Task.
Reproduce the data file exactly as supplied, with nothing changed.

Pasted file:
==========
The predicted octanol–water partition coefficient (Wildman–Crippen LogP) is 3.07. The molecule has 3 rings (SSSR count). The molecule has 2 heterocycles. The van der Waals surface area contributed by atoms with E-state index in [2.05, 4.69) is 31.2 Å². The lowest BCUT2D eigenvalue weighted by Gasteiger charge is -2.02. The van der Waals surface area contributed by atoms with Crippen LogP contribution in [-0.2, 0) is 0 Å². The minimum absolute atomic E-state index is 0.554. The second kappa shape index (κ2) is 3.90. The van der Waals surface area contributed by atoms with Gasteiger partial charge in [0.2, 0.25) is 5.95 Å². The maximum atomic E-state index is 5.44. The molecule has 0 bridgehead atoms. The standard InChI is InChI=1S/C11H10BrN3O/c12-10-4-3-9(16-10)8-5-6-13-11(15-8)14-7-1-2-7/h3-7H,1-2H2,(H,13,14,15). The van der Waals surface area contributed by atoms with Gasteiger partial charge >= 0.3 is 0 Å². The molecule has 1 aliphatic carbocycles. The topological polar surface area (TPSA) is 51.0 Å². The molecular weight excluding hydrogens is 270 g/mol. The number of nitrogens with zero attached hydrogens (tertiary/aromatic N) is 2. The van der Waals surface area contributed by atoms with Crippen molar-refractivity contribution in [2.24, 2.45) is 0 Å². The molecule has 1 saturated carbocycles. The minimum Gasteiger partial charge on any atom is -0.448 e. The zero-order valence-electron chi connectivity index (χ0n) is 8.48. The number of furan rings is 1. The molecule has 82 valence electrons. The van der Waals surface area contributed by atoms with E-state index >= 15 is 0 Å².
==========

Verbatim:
The predicted octanol–water partition coefficient (Wildman–Crippen LogP) is 3.07. The molecule has 3 rings (SSSR count). The molecule has 2 heterocycles. The van der Waals surface area contributed by atoms with E-state index in [2.05, 4.69) is 31.2 Å². The lowest BCUT2D eigenvalue weighted by Gasteiger charge is -2.02. The van der Waals surface area contributed by atoms with Crippen LogP contribution in [-0.2, 0) is 0 Å². The minimum absolute atomic E-state index is 0.554. The second kappa shape index (κ2) is 3.90. The van der Waals surface area contributed by atoms with Gasteiger partial charge in [0.2, 0.25) is 5.95 Å². The maximum atomic E-state index is 5.44. The molecule has 0 bridgehead atoms. The standard InChI is InChI=1S/C11H10BrN3O/c12-10-4-3-9(16-10)8-5-6-13-11(15-8)14-7-1-2-7/h3-7H,1-2H2,(H,13,14,15). The van der Waals surface area contributed by atoms with Gasteiger partial charge >= 0.3 is 0 Å². The molecule has 1 aliphatic carbocycles. The topological polar surface area (TPSA) is 51.0 Å². The molecular weight excluding hydrogens is 270 g/mol. The number of nitrogens with zero attached hydrogens (tertiary/aromatic N) is 2. The van der Waals surface area contributed by atoms with Crippen molar-refractivity contribution in [2.24, 2.45) is 0 Å². The molecule has 1 saturated carbocycles. The minimum Gasteiger partial charge on any atom is -0.448 e. The zero-order valence-electron chi connectivity index (χ0n) is 8.48. The number of furan rings is 1. The molecule has 82 valence electrons. The van der Waals surface area contributed by atoms with E-state index >= 15 is 0 Å².